The oblique upright, popularized in France by Roller & Blanchet during the late 1820s, was diagonally strung throughout its compass. The tiny spinet upright was manufactured from the mid-1930s until recent times. The low position of the hammers required the use of a “drop action” to preserve a reasonable keyboard height. Modern upright and grand pianos attained their present, 2000-era forms by the end of the 19th century.
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The invention of the piano is credited to Bartolomeo Cristofori (1655–1731) of Padua, Italy, who was employed by Ferdinando de’ Medici, Grand Prince of Tuscany, as the Keeper of the Instruments. Cristofori was an expert harpsichord maker, and was well acquainted with the body of knowledge on stringed keyboard instruments; this knowledge of keyboard mechanisms and actions helped him to develop the first pianos. An inventory made by his employers, the Medici family, indicates the existence of a piano by the year 1700. The three Cristofori pianos that survive today date from the 1720s.
In 1821, Sébastien Érard invented the double escapement action, which incorporated a repetition lever (also called the balancier) that permitted repeating a note even if the key had not yet risen to its maximum vertical position. This facilitated rapid playing of repeated notes, a musical device exploited by Liszt.
Jul 11, Days is a bite-sized month-long trial of Classical Music from across the spectrum of this wonderful, expansive music we love at Classical MPR. Day 11, a gorgeous gem of piano from Chopin.
Cristofori’s great success was designing a stringed keyboard instrument in which the notes are struck by a hammer. The hammer must strike the string, but not remain in contact with it, because this would damp the sound and stop the string from vibrating and making sound.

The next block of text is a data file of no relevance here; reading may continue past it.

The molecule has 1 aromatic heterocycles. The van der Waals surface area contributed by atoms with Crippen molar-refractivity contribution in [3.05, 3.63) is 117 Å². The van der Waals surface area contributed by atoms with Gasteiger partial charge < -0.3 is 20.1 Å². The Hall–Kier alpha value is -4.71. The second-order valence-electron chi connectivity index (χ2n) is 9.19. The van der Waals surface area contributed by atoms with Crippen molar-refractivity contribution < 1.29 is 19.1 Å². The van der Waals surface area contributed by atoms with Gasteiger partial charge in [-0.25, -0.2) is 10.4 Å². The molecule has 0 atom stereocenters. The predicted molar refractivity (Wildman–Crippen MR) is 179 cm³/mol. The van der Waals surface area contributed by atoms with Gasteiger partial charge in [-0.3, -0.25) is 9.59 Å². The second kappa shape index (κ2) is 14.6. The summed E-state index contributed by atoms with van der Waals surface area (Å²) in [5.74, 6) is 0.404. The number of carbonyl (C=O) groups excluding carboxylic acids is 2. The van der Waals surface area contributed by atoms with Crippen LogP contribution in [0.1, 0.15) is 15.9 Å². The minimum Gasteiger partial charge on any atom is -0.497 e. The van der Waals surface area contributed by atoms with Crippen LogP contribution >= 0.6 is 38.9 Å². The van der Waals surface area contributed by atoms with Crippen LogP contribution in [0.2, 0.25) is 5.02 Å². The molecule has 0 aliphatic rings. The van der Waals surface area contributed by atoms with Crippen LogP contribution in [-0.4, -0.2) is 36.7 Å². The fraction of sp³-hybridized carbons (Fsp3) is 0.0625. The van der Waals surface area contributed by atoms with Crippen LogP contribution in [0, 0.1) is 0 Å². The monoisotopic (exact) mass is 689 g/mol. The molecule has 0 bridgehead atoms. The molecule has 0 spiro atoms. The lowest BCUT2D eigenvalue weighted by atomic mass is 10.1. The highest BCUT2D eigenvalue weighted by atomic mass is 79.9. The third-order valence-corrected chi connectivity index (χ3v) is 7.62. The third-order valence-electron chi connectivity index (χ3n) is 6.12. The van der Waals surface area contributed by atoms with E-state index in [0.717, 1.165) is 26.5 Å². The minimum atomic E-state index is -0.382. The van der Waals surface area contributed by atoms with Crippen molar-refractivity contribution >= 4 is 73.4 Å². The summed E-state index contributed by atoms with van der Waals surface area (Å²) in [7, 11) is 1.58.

When the invention became public, as revised by Henri Herz, the double escapement action gradually became standard in grand pianos, and is still incorporated into all grand pianos currently produced in the 2000s. Other improvements of the mechanism included the use of firm felt hammer coverings instead of layered leather or cotton. Felt, which was first introduced by Jean-Henri Pape in 1826, was a more consistent material, permitting wider dynamic ranges as hammer weights and string tension increased. The sostenuto pedal (see below), invented in 1844 by Jean-Louis Boisselot and copied by the Steinway firm in 1874, allowed a wider range of effects.
Alternatively, a person can play an electronic piano with headphones in quieter settings. The inharmonicity of piano strings requires that octaves be stretched, or tuned to a lower octave’s corresponding Music Instrument Store sharp overtone rather than to a theoretically correct octave. If octaves are not stretched, single octaves sound in tune, but double—and notably triple—octaves are unacceptably narrow.
This means that after striking the string, the hammer must be lifted or raised off the strings. Moreover, the hammer must return to its rest position without bouncing violently, and it must return to a position in which it is ready to play almost immediately after its key is depressed so the player can repeat the same note rapidly.
In the earliest pianos whose unisons were bichords rather than trichords, the action shifted so that hammers hit a single string, hence the name una corda, or ‘one string’. In uprights this action is not possible; instead the pedal moves the hammers closer to the strings, allowing the hammers to strike with less kinetic energy. Upright pianos, also called vertical pianos, are more compact due to the vertical structure of the frame and strings. The mechanical action structure of the upright piano was invented in London, England in 1826 by Robert Wornum, and upright models became the most popular model.